Graduate Studies Reports Access

Graduate Course Proposal Form Submission Detail - SPC6431
Tracking Number - 2006

Edit function not enabled for this course.

Current Status: Approved, Permanent Archive - 2004-03-18
Submission Type:
Course Change Information (for course changes only):

Detail Information

  1. Date & Time Submitted: 2003-10-27
  2. Department: Communication
  3. College: AS
  4. Budget Account Number: 1217000
  5. Contact Person: Gil Rodman
  6. Phone: 9743025
  7. Email:
  8. Prefix: SPC
  9. Number: 6431
  10. Full Title: Family Communication
  11. Credit Hours: 3
  12. Section Type: D - Discussion (Primarily)
  13. Is the course title variable?: N
  14. Is a permit required for registration?: N
  15. Are the credit hours variable?: N
  16. Is this course repeatable?:
  17. If repeatable, how many times?: 0
  18. Abbreviated Title (30 characters maximum): Family Communication
  19. Course Online?: -
  20. Percentage Online:
  21. Grading Option: R - Regular
  22. Prerequisites: Graduate Standing
  23. Corequisites:
  24. Course Description: This course examines the family in terms of the patterns of interaction through which meanings are produced. Family communication concepts and theories will be introduced as they relate to diverse family forms and experiences.

  25. Please briefly explain why it is necessary and/or desirable to add this course: Early studies of communication in families provided theoretical insights for the interpersonal communication field as a whole; thus this course broadens students’ understanding of the historical roots of our discipline. Also, given the growing body of sc
  26. What is the need or demand for this course? (Indicate if this course is part of a required sequence in the major.) What other programs would this course service? Recent enrollments indicate a high demand for this course. It is recommended for M.A. and Ph.D. students whose area of concentration is interpersonal communication but other students have enrolled due to interest in the subject matter. It has also drawn students from the College of Education.
  27. Has this course been offered as Selected Topics/Experimental Topics course? If yes, how many times? This course has been offered as a special topics course four times.
  28. What qualifications for training and/or experience are necessary to teach this course? (List minimum qualifications for the instructor.) Ph.D. in Communication or closely related field.
  29. Objectives: To become familiar with the conceptual foundations and theories of family communication.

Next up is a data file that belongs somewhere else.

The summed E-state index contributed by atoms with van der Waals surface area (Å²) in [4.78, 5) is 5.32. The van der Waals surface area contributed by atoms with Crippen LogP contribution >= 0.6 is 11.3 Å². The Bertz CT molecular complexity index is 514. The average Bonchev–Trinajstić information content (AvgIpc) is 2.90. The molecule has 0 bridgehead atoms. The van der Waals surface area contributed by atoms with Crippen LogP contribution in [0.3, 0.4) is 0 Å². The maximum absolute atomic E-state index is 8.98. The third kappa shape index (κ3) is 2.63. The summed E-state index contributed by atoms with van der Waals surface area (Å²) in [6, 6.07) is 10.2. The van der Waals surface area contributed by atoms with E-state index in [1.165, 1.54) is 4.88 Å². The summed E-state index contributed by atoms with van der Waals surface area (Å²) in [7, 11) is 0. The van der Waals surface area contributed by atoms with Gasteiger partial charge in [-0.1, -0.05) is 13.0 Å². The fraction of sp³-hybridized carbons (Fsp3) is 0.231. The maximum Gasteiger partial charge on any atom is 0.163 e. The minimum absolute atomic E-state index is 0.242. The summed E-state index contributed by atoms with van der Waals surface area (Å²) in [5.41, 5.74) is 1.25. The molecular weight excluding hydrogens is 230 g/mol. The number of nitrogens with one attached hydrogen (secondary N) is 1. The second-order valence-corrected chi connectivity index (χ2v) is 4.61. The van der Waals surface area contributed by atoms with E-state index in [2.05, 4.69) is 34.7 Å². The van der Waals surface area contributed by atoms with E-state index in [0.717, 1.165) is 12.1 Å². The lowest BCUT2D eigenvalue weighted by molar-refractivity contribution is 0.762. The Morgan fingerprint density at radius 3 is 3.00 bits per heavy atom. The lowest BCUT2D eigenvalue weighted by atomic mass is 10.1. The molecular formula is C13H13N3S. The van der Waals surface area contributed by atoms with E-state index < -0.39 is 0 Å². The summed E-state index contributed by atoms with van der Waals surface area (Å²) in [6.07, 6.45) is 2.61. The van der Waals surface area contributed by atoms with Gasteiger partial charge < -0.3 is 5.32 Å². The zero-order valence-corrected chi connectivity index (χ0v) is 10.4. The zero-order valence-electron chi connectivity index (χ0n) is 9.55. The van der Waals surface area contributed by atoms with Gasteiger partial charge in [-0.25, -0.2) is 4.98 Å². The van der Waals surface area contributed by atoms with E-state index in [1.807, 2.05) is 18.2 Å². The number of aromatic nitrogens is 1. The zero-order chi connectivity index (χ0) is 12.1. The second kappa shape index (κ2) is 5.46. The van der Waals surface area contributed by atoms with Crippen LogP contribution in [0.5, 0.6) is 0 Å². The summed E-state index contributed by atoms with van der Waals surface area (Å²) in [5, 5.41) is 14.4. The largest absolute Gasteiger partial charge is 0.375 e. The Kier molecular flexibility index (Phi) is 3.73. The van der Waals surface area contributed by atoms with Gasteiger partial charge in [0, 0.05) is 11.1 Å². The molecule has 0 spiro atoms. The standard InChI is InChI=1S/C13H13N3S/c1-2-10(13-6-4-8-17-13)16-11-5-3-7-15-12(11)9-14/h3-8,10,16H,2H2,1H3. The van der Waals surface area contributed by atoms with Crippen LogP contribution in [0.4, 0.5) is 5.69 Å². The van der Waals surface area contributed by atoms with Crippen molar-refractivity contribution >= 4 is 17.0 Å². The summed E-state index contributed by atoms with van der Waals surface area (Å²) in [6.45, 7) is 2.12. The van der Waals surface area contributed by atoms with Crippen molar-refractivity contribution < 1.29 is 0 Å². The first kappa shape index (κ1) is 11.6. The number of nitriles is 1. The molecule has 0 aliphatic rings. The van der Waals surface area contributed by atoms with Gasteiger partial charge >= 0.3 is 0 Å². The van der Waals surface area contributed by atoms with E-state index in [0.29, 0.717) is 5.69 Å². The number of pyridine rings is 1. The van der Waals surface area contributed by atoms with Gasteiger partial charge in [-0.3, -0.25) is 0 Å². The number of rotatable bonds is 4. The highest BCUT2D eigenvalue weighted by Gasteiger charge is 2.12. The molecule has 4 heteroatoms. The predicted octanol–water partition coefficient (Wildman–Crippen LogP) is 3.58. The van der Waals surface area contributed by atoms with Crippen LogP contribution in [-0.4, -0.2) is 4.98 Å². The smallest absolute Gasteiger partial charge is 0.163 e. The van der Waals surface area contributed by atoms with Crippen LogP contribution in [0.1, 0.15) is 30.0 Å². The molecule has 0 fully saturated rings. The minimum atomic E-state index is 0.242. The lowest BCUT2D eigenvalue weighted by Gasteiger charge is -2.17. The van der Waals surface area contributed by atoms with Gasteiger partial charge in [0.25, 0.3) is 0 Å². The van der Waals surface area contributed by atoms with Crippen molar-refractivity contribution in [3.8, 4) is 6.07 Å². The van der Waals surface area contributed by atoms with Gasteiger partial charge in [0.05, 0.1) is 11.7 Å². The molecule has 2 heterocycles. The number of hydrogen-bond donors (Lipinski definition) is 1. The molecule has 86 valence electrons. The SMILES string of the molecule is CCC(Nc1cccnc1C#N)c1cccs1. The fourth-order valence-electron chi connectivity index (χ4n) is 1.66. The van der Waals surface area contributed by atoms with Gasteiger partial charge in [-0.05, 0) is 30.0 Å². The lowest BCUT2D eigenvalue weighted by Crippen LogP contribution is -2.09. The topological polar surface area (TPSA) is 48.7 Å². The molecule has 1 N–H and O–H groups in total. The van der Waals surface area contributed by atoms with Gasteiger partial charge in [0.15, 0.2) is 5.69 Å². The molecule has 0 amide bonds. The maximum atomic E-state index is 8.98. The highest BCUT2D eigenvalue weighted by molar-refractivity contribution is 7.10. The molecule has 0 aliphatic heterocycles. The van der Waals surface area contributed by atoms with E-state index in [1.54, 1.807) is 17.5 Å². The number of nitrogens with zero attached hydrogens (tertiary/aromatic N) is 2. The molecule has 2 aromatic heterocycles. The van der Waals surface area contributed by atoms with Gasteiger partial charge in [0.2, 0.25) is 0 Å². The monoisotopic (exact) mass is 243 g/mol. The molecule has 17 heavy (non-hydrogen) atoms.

To develop broader definitions of family that include diverse configurations and experiences.

    To explore the influence of gender, race, class and culture on family relationships.

    To provide an introduction to qualitative methods in family research.

  30. Learning Outcomes: Students will demonstrate knowledge of families as systemic entities characterized by complex interdependencies among members.

    Students will gain skills in the disciplined observation of interaction patterns within families.

    Students will demonstrate knowledge of the influence of historical, cultural and gender/role trends on contemporary families.

    Students will use course perspectives to carry out an original research project on a topic related to family communication.

  31. Major Topics: Definitions of “family” in social and historical context

    Perspectives on the family as a system and insights from family therapy

    Family interaction processes

    Narrative and symbolic perspectives on the family

    Epistemological issues and qualitative methods in family research

  32. Textbooks: Yerby, J., Buerkel-Rothfuss, N., & Bochner, A. (1995). Understanding family communication. Scottsdale, AZ: Gorsuch Scarisbrick Publishers.

    Hoffman, L. (1981). Foundations of family therapy. New York: Basic Books.

    Gillis, J. (1996). A world of their own making: myth, ritual and the quest for family values. Cambridge, MA: Harvard University Press.

    Minuchin, S. (1993). Family healing. New York: Free Press.

    Pitts, L. (1999). Becoming Dad: Black men and the journey to fatherhood. Atlanta: Longstreet.

    Stacy, J. Brave new families: stories of domestic upheaval in late twentieth-century

  33. Course Readings, Online Resources, and Other Purchases:
  34. Student Expectations/Requirements and Grading Policy:
  35. Assignments, Exams and Tests:
  36. Attendance Policy:
  37. Policy on Make-up Work:
  38. Program This Course Supports:
  39. Course Concurrence Information:

- if you have questions about any of these fields, please contact or